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Minnesota State University, Mankato
Minnesota State University, Mankato

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English Writing Projects: Annotated Bibliography

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Your instructor may ask you to develop an annotated bibliography for a number of reasons. If you've been assigned to do an individual or collaborative presentation in your "1C" course, your task may include creating a bibliography of the sources you've used and circulating it to the rest of the class.

That bibliography will probably include some specific information about what you found in those sources and how valuable they were to you. And, in the course of your preparation to write a research paper, you may be asked to keep a list of "annotations" of the sources you're collecting—again, descriptions of their contents and evaluations of those contents.

Expectations for the Annotated Bibliography

  • Method #1—your instructor may tell you that the annotations (the descriptive paragraph accompanying each of your citations) should include two items:
    • A descriptive sentence or two that characterize the kind of information from each source.
    • An evaluative sentence or two that characterizes the usefulness or relative value of this source in relation to the position you're arguing.
  • Method #2—each of your annotations will contain only descriptive information about each source.
  • Method #3—each paragraph of information about your sources will include only evaluative information.

Types of Evidence

  • Primary text evidence—these could include archives, interviews, a literary text or film that is important to you, autobiography, a key speech, letters, an art work or piece of music.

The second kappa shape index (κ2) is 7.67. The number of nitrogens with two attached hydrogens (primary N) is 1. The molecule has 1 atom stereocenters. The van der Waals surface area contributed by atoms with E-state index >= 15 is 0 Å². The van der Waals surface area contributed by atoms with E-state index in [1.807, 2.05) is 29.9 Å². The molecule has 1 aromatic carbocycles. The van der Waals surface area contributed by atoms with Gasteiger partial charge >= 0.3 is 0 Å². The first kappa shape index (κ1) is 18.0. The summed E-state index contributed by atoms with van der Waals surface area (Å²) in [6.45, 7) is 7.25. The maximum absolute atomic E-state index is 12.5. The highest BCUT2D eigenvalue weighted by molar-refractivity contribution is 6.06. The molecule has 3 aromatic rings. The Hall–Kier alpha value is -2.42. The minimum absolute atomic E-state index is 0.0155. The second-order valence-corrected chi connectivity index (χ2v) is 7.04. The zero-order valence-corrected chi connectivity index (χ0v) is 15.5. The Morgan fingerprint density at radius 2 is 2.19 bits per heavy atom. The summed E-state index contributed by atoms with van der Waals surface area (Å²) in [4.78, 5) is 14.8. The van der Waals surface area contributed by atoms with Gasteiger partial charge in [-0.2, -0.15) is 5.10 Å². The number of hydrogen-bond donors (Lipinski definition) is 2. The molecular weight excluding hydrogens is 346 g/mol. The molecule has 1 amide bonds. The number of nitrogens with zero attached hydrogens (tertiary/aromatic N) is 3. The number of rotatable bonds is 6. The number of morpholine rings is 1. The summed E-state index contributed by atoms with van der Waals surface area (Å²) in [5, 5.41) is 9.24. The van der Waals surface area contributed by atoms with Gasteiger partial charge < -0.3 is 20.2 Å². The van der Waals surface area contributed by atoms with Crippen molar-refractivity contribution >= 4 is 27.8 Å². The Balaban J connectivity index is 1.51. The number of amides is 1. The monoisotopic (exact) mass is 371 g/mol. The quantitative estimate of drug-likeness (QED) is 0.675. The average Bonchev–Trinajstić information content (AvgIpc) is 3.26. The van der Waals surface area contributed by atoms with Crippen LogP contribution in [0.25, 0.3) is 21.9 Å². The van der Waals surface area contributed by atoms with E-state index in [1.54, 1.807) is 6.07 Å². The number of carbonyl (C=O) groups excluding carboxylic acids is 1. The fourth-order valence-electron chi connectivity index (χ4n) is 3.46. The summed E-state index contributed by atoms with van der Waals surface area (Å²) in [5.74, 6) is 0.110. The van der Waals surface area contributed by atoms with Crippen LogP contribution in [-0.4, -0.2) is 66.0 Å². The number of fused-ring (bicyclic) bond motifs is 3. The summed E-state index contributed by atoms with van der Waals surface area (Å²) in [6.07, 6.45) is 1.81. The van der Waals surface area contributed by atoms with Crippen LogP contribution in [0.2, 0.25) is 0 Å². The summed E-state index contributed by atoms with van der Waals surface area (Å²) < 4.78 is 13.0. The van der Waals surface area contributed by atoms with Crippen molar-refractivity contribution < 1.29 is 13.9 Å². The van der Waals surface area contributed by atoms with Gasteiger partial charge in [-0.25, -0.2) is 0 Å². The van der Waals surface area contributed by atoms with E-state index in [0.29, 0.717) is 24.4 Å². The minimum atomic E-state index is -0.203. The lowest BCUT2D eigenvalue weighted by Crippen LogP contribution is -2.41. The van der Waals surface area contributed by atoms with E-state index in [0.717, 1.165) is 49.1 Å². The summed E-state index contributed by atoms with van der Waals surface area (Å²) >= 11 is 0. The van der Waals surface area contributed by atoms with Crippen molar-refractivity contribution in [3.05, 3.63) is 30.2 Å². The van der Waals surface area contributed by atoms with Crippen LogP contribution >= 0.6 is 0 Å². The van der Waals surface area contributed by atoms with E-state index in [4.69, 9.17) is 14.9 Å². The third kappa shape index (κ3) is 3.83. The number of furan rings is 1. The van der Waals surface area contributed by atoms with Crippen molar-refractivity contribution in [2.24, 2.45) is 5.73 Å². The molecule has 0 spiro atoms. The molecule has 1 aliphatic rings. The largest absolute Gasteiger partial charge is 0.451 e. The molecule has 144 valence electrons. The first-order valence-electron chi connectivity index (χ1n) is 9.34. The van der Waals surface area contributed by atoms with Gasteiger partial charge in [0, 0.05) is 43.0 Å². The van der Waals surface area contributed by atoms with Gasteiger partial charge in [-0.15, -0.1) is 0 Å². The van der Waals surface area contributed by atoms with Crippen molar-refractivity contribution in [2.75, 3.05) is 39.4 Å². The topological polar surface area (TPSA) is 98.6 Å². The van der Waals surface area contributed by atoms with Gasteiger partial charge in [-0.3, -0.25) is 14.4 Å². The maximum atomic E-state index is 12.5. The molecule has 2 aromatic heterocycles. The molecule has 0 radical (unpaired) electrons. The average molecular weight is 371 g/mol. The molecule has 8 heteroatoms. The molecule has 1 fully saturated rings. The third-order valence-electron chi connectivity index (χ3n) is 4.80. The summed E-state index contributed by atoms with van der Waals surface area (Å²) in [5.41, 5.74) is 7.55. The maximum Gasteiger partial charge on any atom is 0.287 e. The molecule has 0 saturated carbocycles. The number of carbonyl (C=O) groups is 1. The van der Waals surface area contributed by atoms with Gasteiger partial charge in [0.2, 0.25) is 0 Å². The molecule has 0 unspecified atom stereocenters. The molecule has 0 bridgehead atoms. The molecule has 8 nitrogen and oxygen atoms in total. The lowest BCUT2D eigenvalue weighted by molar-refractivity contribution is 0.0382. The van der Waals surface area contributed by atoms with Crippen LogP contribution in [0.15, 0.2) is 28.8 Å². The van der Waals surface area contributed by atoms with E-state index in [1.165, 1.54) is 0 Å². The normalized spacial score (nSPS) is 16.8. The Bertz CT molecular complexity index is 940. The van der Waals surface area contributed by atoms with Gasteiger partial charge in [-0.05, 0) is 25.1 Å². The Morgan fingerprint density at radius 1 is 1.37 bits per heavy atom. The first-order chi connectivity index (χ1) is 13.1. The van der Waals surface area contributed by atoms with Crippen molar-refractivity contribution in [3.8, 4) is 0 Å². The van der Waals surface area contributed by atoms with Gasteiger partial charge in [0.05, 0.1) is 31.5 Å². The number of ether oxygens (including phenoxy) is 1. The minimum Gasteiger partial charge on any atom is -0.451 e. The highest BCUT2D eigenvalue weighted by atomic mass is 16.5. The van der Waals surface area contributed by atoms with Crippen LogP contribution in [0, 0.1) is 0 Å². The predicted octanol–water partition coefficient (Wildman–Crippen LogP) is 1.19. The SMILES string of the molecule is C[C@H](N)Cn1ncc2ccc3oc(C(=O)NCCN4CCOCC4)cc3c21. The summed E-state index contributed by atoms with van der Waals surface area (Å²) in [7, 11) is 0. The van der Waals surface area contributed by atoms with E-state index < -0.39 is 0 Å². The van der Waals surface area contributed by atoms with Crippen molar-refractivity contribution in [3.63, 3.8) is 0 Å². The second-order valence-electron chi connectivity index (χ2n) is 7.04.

• Historical or social evidence—this "secondary source" material could be very useful in providing a context for a study you're preparing to do.
  • Scholarly evidence—again, these secondary source materials take varying positions on issues or primary texts.
  • Personal evidence—this type of evidence, although useful in other situations, isn't likely to serve you here, for obvious reasons.

Methods of Citation

  • The bibliographical citation itself—you need to represent a complete citation, using MLA format, and, if you're setting up a list of citations, you must do so alphabetically.
  • The annotation—the two to four sentences in each citation should be set up in "block" format, with a line space between the citation and the annotation. Follow MLA format here.

What's Valued in Annotated Bibliographies...

  • Conciseness—whether you're doing these citations for yourself or a specific audience, make them clear, sharp, and brief.
  • specificity—these citations will serve you well if you include specific, directive information in them.
  • Consistentformating—these citations will be useful for you or your audience if they can use them to retrace your steps and locate them.

...and What's NOT

  • Incomplete citation—missing citation information will cost you time and stretch the patience of your instructor.
  • Generalizations in the annotation—a lack of specific information won't help you or your audience to categorize or evaluate the quality of your sources.

Sample Annotated Bibliographies

Links to sample annotated bibliographies

Sample Student Annotated Bibliographies

Links to student annotated biliographies

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